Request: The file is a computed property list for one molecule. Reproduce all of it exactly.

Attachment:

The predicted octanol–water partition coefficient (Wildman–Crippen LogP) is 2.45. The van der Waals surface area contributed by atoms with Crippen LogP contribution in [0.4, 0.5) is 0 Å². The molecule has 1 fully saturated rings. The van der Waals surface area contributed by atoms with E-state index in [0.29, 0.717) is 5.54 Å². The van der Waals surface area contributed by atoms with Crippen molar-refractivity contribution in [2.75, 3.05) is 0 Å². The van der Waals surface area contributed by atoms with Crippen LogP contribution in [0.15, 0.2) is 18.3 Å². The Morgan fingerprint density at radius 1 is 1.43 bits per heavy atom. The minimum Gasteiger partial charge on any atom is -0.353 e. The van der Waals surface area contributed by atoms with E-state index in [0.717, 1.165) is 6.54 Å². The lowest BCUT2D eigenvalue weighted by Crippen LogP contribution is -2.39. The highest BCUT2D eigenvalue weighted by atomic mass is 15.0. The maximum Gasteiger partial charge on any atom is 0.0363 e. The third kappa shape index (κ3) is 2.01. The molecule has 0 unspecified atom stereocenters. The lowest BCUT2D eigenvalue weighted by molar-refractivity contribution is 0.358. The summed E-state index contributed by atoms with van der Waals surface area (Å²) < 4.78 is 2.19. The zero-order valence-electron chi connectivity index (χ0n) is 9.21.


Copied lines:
The predicted octanol–water partition coefficient (Wildman–Crippen LogP) is 2.45. The van der Waals surface area contributed by atoms with Crippen LogP contribution in [0.4, 0.5) is 0 Å². The molecule has 1 fully saturated rings. The van der Waals surface area contributed by atoms with E-state index in [0.29, 0.717) is 5.54 Å². The van der Waals surface area contributed by atoms with Crippen molar-refractivity contribution in [2.75, 3.05) is 0 Å². The van der Waals surface area contributed by atoms with Crippen LogP contribution in [0.15, 0.2) is 18.3 Å². The Morgan fingerprint density at radius 1 is 1.43 bits per heavy atom. The minimum Gasteiger partial charge on any atom is -0.353 e. The van der Waals surface area contributed by atoms with E-state index in [0.717, 1.165) is 6.54 Å². The lowest BCUT2D eigenvalue weighted by Crippen LogP contribution is -2.39. The highest BCUT2D eigenvalue weighted by atomic mass is 15.0. The maximum Gasteiger partial charge on any atom is 0.0363 e. The third kappa shape index (κ3) is 2.01. The molecule has 0 unspecified atom stereocenters. The lowest BCUT2D eigenvalue weighted by molar-refractivity contribution is 0.358. The summed E-state index contributed by atoms with van der Waals surface area (Å²) < 4.78 is 2.19. The zero-order valence-electron chi connectivity index (χ0n) is 9.21.